This question intrigues just about everybody from Monsanto to the music industry, movie industry, and anywhere else where copyrights are a concern. First of all, what needs to be cleared up is whether Monsanto holds patent rights to the physical seed itself, or just the DNA molecules. If it holds patent rights to the DNA molecule chains, then it should allow the farmers to reuse the new seeds at a discounted rate. It was, after all, the farmer’s fertile soil that did the work to produce the seeds, relieving Monsanto of some overhead. On the other hand, if Monsanto holds the rights to the complete seed itself, then that raises the next question:

Does the lifetime of the contract when purchasing seeds extend beyond the original seeds and into the newly harvested seeds?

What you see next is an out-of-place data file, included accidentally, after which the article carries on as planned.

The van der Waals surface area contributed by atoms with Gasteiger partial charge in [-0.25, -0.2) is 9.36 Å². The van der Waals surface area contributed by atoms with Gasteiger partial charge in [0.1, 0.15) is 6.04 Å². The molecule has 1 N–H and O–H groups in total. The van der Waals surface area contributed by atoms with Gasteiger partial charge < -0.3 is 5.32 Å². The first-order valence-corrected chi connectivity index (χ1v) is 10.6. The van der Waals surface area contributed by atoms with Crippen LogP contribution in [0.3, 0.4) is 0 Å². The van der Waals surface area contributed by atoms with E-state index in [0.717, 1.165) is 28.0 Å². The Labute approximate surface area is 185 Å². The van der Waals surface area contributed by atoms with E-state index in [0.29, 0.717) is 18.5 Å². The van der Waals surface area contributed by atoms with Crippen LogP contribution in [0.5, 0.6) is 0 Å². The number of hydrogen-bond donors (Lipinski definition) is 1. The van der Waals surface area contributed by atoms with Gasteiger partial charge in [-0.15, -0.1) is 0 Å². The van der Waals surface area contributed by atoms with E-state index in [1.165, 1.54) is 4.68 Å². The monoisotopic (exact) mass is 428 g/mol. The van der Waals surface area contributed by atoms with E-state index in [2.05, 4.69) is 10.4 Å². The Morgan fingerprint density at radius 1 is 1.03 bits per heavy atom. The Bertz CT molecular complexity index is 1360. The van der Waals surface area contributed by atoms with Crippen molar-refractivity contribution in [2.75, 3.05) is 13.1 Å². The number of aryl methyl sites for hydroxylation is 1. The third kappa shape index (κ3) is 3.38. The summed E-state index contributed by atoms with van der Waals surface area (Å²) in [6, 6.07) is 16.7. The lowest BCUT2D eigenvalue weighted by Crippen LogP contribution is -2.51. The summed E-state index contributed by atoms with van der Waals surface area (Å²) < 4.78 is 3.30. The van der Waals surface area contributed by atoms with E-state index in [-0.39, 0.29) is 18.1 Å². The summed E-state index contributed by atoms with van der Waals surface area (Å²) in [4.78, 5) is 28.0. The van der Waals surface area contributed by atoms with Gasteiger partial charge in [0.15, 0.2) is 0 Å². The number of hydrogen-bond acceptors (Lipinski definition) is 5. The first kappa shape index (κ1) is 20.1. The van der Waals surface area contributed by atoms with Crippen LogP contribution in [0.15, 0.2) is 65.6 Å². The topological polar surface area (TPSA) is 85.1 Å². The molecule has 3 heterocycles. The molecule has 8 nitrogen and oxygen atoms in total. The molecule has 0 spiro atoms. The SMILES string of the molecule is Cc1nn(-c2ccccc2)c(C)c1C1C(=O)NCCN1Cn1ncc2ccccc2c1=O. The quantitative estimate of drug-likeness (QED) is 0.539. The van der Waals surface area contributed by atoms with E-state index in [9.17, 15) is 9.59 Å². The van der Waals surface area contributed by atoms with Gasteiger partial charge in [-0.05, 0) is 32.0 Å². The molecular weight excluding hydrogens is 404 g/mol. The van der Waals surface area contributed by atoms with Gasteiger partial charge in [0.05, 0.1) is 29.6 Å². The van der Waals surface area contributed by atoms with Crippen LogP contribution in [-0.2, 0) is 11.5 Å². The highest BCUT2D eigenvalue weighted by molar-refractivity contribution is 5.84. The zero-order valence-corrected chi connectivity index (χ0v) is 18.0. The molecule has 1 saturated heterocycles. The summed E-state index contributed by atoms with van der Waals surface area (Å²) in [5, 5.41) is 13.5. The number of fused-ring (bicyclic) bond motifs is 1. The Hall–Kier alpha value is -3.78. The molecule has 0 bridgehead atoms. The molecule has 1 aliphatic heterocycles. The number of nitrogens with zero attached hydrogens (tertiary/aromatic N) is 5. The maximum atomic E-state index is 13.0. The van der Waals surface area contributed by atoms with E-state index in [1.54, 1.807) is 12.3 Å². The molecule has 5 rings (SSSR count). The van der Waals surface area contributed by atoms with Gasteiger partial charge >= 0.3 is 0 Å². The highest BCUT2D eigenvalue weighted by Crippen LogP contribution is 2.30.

According to Justice Stephen Breyer, patent law holds that it is illegal to plant them:

What it prohibits here is making a copy of the patented invention and that is what he did.

Now I’m not a farmer nor an expert in agriculture, but I am familiar with the issue of pirating CDs, DVDs, copying music, software and so on. The aforementioned copying examples are completely controllable. You can quite simply just say to yourself, copying is illegal and I should not participate in such acts.

But in the case of Bowman vs. Monsanto, how can it be considered illegal to copy a seed (the patented invention) when seed reproduction is an inevitable process of harvesting? Not forgetting to mention that a seed itself is a form of a living organism, does Monsanto have the right to newly reproduced life? Can newly formed life be potentially patented? This is a topic all by itself.